The philosopher Esa Saarinen has chosen Kirkkonummi Main Library, designed by JKMM Arkkitehdit, as the winner of this year’s Finlandia Prize for Architecture. The new building envelopes the original library from 1982, designed by Ola Hansson. This year’s prize is the eighth Finlandia Prize for Architecture presented by the Association of Finnish Architects (SAFA).

  • Ylivieska Church

  • The Urban Environment House

  • Fyyri, Kirkkonummi Main Library

Ylivieska Church

Ylivieska’s Holy Trinity Church was completed in spring 2021, five years after the original 18th century wooden church on the site was destroyed by fire. Charred timber from the old church has been re-claimed and used to create a cross for the site to act as a permanent reminder of the fire that destroyed it. The architecture is characterised by its clarity and simplicity; the shapes are considered and the geometries well-judged. Although the church is imbued with an almost gravitational heft, the most defining construction material here is light.

Photos: Tuomas Uusheimo

  • Architectural design: K2S Arkkitehdit / Kimmo Lintula (principal designer), Niko Sirola, Mikko Summanen, Sasu Marila (project architect), team members Mari Ollila, Matti Wäre, Iiro Virta, Anna Suominen, Matias Manninen
  • Client: The Parish of Ylivieska
  • Main contractor: Työyhteenliittymä Kotikirkonrakentajat
  • Location: Ylivieska
  • Programme: 1533 m2
  • Year of completion: 2021


Ylivieska’s new Holy Trinity Church was consecrated in spring 2021, five years after the original 18th century wooden church was destroyed by fire. The local community was deeply affected by the tragedy and joined forces to re-build their church. K2S architects were appointed to design the new structure following an open design competition. The building was designed by Kimmo Lintula, Niko Sirola and Mikko Summanen.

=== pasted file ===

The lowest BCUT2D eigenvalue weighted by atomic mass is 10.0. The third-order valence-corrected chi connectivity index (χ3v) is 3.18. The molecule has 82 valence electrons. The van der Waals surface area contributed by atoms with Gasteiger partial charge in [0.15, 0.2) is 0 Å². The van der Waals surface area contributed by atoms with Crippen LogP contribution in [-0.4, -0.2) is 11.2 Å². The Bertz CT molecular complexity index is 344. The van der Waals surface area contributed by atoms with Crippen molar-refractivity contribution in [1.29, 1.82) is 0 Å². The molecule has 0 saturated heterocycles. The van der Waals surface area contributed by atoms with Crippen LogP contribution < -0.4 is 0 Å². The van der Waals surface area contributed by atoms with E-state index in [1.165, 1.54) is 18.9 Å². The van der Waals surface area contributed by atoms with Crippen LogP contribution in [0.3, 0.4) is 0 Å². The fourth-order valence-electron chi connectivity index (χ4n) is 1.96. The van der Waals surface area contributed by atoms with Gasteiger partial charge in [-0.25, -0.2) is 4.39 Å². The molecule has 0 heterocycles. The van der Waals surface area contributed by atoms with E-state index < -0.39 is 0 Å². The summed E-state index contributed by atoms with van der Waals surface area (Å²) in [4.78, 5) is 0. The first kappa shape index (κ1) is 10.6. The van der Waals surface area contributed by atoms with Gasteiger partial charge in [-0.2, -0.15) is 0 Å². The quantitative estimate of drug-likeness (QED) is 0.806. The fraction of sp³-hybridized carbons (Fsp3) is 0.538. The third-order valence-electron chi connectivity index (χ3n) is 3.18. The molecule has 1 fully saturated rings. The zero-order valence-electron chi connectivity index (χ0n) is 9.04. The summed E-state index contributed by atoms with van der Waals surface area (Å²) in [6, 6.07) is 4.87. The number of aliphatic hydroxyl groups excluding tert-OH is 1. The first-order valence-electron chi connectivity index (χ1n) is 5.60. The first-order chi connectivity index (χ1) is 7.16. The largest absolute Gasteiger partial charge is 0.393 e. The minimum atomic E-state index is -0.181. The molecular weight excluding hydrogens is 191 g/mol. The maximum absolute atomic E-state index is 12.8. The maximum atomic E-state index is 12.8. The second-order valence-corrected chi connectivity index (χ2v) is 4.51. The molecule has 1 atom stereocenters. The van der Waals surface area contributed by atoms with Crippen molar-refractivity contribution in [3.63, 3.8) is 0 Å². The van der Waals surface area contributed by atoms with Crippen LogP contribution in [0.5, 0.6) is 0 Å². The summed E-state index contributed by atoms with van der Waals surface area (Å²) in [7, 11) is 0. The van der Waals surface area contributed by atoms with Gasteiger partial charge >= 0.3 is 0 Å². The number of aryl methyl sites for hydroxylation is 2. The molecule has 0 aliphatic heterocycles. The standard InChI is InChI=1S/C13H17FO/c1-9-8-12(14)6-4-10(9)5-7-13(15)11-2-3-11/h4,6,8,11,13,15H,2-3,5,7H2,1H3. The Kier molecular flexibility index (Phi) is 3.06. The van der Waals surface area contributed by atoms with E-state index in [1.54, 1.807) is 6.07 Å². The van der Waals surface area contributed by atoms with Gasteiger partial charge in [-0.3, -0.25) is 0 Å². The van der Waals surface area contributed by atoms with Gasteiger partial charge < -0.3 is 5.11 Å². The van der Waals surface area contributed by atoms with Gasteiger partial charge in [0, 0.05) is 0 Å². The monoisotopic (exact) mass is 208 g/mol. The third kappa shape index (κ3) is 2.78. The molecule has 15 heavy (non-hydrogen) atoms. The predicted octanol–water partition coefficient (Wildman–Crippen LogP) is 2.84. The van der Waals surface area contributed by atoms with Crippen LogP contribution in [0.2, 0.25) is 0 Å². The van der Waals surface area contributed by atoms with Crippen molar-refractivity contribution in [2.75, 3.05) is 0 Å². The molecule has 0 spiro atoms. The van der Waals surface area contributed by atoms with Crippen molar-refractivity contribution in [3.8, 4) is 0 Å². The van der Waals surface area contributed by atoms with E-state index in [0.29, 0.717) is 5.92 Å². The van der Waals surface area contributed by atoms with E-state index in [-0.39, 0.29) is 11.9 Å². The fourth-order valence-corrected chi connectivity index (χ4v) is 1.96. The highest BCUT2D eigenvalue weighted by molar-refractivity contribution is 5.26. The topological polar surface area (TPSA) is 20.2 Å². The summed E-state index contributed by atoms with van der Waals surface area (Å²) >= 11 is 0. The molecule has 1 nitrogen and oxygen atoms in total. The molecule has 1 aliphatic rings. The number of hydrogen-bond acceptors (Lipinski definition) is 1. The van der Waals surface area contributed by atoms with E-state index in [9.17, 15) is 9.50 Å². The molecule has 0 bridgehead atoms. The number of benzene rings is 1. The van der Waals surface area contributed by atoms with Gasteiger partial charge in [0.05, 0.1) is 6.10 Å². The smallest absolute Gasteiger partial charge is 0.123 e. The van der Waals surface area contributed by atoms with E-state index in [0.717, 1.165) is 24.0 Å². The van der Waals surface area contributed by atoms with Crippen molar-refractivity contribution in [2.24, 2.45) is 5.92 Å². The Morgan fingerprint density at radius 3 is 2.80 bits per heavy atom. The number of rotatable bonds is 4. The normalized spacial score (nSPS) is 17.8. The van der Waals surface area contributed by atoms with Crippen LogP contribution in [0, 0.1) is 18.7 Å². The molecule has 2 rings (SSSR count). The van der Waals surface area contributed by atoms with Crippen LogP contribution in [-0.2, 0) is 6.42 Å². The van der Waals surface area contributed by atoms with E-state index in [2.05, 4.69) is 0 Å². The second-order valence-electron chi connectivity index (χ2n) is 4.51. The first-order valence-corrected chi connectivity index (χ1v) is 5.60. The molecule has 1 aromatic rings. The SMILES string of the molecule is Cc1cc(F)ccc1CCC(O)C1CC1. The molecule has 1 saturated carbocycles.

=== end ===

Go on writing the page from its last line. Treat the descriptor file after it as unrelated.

The church building has been re-oriented to face away from city centre traffic, creating a calm churchyard space. Charred timber from the old church has been re-claimed and used to create a cross for the site as a reminder of the fire that destroyed it. 

Confident and mature, the new church is a tribute to the designers’ consummate design flair.  The architecture is characterised by its clarity and simplicity; the shapes are considered and the geometries well-judged. The materials, too, have been chosen with care. The imposing brick cladding gives the building a coherent and cohesive appearance, while the roof beams are concealed behind strip panelling executed in a warm tone. The church hall and utility areas are a good fit and do not impair the acoustics in the nave itself. The antechamber is a warm and welcoming space that the congregation uses for social gatherings. 

While the church is imbued with what feels almost like a gravitational heft, the most important construction material used here is light. Light floods into the space through strategically located openings behind the altar and in the roof ridge, inviting those gathered there to reflect on the most timeless and universal of themes.


“The nave of Ylivieska Church makes a powerful first impression. I sense the silent majesty in the service of which all the exertions to bring it about have been made.  The design invites the eyes to gaze upwards, where the gratitude and wonder the experience evokes meet with the radiant light that appears to rush into the space from an infinite source. That boundless light is complemented by an altogether more prosaic form of illumination built into the backs of the pews where one would traditionally expect to see rows of hymnals. The holy trinity that defines this space serves to remind us of the light that shines within all of us, I find myself thinking.  Suddenly moved, I realise that my eyes are again gazing upwards. This is a space that calms and quietens the mind. It conveys spirituality without doctrine, and the magnificence and presence of a higher power is very much felt here.”